The First Serbian Uprising began in 1804 when Serbia was under the control of the Ottoman Empire for close to 350 years. The uprising fell short in 1813, however a second uprising began in 1815. The second Serbian attempt was successful, leading to independence of the country in 1829.
In an attempt to exploit earlier victories, Serbian forces dug new trenches under the local command of the Duke,Stevan Sinđelić. Since there was such a great defensive strategy between the Serbian leaders, Sinđelić found himself unprepared. He realized the situation was hopeless, so he blew up the ammunition store with his own pistol.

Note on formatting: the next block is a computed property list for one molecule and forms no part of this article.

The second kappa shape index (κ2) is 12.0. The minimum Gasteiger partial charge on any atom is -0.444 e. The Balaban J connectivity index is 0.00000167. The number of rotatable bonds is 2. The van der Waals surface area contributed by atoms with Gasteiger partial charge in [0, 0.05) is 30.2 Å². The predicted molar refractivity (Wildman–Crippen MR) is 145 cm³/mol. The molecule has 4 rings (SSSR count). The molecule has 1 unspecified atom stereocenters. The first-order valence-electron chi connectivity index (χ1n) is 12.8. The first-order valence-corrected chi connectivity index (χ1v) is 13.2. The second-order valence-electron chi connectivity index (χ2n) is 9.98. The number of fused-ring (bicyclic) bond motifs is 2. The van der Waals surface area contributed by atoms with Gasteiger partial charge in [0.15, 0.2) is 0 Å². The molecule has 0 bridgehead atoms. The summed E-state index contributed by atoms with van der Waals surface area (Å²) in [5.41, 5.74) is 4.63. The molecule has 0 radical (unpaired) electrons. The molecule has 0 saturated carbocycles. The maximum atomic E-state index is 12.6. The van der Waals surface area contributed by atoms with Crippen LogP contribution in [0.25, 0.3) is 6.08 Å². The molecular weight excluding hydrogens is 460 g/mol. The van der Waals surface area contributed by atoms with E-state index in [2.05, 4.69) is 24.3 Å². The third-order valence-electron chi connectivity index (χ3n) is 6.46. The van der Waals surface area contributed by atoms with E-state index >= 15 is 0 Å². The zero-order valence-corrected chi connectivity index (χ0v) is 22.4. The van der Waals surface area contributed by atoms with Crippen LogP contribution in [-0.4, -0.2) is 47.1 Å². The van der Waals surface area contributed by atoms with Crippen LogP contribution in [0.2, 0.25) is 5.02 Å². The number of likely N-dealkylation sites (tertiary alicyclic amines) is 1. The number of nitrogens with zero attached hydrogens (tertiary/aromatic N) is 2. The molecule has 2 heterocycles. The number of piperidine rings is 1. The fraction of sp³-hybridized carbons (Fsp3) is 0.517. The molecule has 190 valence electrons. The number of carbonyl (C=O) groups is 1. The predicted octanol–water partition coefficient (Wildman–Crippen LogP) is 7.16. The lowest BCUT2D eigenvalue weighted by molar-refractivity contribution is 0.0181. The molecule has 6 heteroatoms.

Afterwords, Turkish commander, Hurshid Pasha, ordered the decapitation of all the Serbian bodies, even erecting a monument using the heads as building material.
The tower itself was 10 feet high, contained 952 skulls, and was topped with the head of Sinđelić himself.
During the later part of the 19th century, the skulls were removed, both as macabre souvenirs of battle and proper burials. In 1892, there were only 50 left on the tower and a chapel was built over top to preserve what little remained.
Skull Tower is a warning by the Serbian people and it serves as a symbol of tragedy and honor, and most importantly, action in the cause of Serbian independence.
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